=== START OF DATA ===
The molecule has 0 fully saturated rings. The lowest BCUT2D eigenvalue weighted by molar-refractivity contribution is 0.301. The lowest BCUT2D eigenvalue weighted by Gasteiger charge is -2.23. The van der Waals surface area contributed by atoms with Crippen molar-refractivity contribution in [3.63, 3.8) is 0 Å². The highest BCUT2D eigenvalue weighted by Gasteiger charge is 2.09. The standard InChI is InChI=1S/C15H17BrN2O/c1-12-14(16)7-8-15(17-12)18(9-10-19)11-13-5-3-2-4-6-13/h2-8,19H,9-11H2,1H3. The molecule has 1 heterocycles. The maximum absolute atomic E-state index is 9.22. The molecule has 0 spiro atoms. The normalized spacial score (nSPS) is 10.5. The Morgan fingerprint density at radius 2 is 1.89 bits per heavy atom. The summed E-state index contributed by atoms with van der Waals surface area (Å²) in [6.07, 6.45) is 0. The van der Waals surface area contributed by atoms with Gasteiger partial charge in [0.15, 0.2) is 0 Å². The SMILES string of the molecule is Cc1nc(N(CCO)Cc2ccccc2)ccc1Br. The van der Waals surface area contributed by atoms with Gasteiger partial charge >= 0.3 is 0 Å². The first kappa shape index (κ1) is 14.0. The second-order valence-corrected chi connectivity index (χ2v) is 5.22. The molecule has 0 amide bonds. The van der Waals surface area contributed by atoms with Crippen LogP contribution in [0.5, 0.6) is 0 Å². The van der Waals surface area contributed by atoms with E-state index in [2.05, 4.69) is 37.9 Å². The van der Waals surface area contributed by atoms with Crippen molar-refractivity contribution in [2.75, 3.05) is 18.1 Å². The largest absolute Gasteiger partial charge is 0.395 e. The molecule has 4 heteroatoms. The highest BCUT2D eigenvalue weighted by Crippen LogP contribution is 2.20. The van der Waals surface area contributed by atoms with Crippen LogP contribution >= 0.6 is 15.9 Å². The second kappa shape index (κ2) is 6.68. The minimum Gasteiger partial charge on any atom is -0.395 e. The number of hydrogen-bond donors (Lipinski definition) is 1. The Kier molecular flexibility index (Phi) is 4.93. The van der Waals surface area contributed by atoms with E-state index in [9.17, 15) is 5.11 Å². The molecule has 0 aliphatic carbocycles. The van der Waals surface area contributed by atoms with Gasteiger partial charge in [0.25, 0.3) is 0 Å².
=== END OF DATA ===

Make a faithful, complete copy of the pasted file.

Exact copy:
The molecule has 0 fully saturated rings. The lowest BCUT2D eigenvalue weighted by molar-refractivity contribution is 0.301. The lowest BCUT2D eigenvalue weighted by Gasteiger charge is -2.23. The van der Waals surface area contributed by atoms with Crippen molar-refractivity contribution in [3.63, 3.8) is 0 Å². The highest BCUT2D eigenvalue weighted by Gasteiger charge is 2.09. The standard InChI is InChI=1S/C15H17BrN2O/c1-12-14(16)7-8-15(17-12)18(9-10-19)11-13-5-3-2-4-6-13/h2-8,19H,9-11H2,1H3. The molecule has 1 heterocycles. The maximum absolute atomic E-state index is 9.22. The molecule has 0 spiro atoms. The normalized spacial score (nSPS) is 10.5. The Morgan fingerprint density at radius 2 is 1.89 bits per heavy atom. The summed E-state index contributed by atoms with van der Waals surface area (Å²) in [6.07, 6.45) is 0. The van der Waals surface area contributed by atoms with Gasteiger partial charge in [0.15, 0.2) is 0 Å². The SMILES string of the molecule is Cc1nc(N(CCO)Cc2ccccc2)ccc1Br. The van der Waals surface area contributed by atoms with Gasteiger partial charge >= 0.3 is 0 Å². The first kappa shape index (κ1) is 14.0. The second-order valence-corrected chi connectivity index (χ2v) is 5.22. The molecule has 0 amide bonds. The van der Waals surface area contributed by atoms with Crippen LogP contribution in [0.5, 0.6) is 0 Å². The van der Waals surface area contributed by atoms with E-state index in [2.05, 4.69) is 37.9 Å². The van der Waals surface area contributed by atoms with Crippen molar-refractivity contribution in [2.75, 3.05) is 18.1 Å². The largest absolute Gasteiger partial charge is 0.395 e. The molecule has 4 heteroatoms. The highest BCUT2D eigenvalue weighted by Crippen LogP contribution is 2.20. The van der Waals surface area contributed by atoms with Crippen LogP contribution >= 0.6 is 15.9 Å². The second kappa shape index (κ2) is 6.68. The minimum Gasteiger partial charge on any atom is -0.395 e. The number of hydrogen-bond donors (Lipinski definition) is 1. The Kier molecular flexibility index (Phi) is 4.93. The van der Waals surface area contributed by atoms with E-state index in [9.17, 15) is 5.11 Å². The molecule has 0 aliphatic carbocycles. The van der Waals surface area contributed by atoms with Gasteiger partial charge in [0.25, 0.3) is 0 Å².